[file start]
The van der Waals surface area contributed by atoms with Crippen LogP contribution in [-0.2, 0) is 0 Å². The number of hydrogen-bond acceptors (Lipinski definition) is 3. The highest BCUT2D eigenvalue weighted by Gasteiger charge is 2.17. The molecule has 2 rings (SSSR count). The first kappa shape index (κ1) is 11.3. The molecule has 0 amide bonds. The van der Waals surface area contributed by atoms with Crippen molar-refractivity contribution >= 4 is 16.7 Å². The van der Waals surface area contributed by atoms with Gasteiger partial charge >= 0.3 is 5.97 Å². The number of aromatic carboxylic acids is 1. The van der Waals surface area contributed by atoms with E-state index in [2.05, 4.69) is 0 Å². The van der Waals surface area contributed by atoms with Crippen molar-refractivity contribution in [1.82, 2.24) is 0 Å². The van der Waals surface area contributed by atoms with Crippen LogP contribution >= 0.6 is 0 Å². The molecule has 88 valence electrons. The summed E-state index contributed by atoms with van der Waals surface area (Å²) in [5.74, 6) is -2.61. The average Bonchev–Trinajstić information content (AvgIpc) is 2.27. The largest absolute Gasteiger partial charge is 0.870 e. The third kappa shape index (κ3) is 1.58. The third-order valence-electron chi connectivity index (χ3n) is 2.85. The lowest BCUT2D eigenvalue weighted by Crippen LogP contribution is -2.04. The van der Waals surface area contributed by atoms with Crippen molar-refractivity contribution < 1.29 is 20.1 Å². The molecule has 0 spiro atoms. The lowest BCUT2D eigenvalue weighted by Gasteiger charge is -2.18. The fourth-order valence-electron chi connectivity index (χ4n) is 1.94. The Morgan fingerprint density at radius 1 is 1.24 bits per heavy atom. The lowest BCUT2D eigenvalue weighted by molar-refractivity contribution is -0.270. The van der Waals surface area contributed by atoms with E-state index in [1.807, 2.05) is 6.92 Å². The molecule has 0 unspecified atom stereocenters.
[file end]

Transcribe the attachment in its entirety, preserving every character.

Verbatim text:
The van der Waals surface area contributed by atoms with Crippen LogP contribution in [-0.2, 0) is 0 Å². The number of hydrogen-bond acceptors (Lipinski definition) is 3. The highest BCUT2D eigenvalue weighted by Gasteiger charge is 2.17. The molecule has 2 rings (SSSR count). The first kappa shape index (κ1) is 11.3. The molecule has 0 amide bonds. The van der Waals surface area contributed by atoms with Crippen molar-refractivity contribution >= 4 is 16.7 Å². The van der Waals surface area contributed by atoms with Gasteiger partial charge >= 0.3 is 5.97 Å². The number of aromatic carboxylic acids is 1. The van der Waals surface area contributed by atoms with E-state index in [2.05, 4.69) is 0 Å². The van der Waals surface area contributed by atoms with Crippen molar-refractivity contribution in [1.82, 2.24) is 0 Å². The van der Waals surface area contributed by atoms with Crippen LogP contribution >= 0.6 is 0 Å². The molecule has 88 valence electrons. The summed E-state index contributed by atoms with van der Waals surface area (Å²) in [5.74, 6) is -2.61. The average Bonchev–Trinajstić information content (AvgIpc) is 2.27. The largest absolute Gasteiger partial charge is 0.870 e. The third kappa shape index (κ3) is 1.58. The third-order valence-electron chi connectivity index (χ3n) is 2.85. The lowest BCUT2D eigenvalue weighted by Crippen LogP contribution is -2.04. The van der Waals surface area contributed by atoms with Crippen molar-refractivity contribution < 1.29 is 20.1 Å². The molecule has 0 spiro atoms. The lowest BCUT2D eigenvalue weighted by Gasteiger charge is -2.18. The fourth-order valence-electron chi connectivity index (χ4n) is 1.94. The Morgan fingerprint density at radius 1 is 1.24 bits per heavy atom. The lowest BCUT2D eigenvalue weighted by molar-refractivity contribution is -0.270. The van der Waals surface area contributed by atoms with E-state index in [1.807, 2.05) is 6.92 Å². The molecule has 0 unspecified atom stereocenters.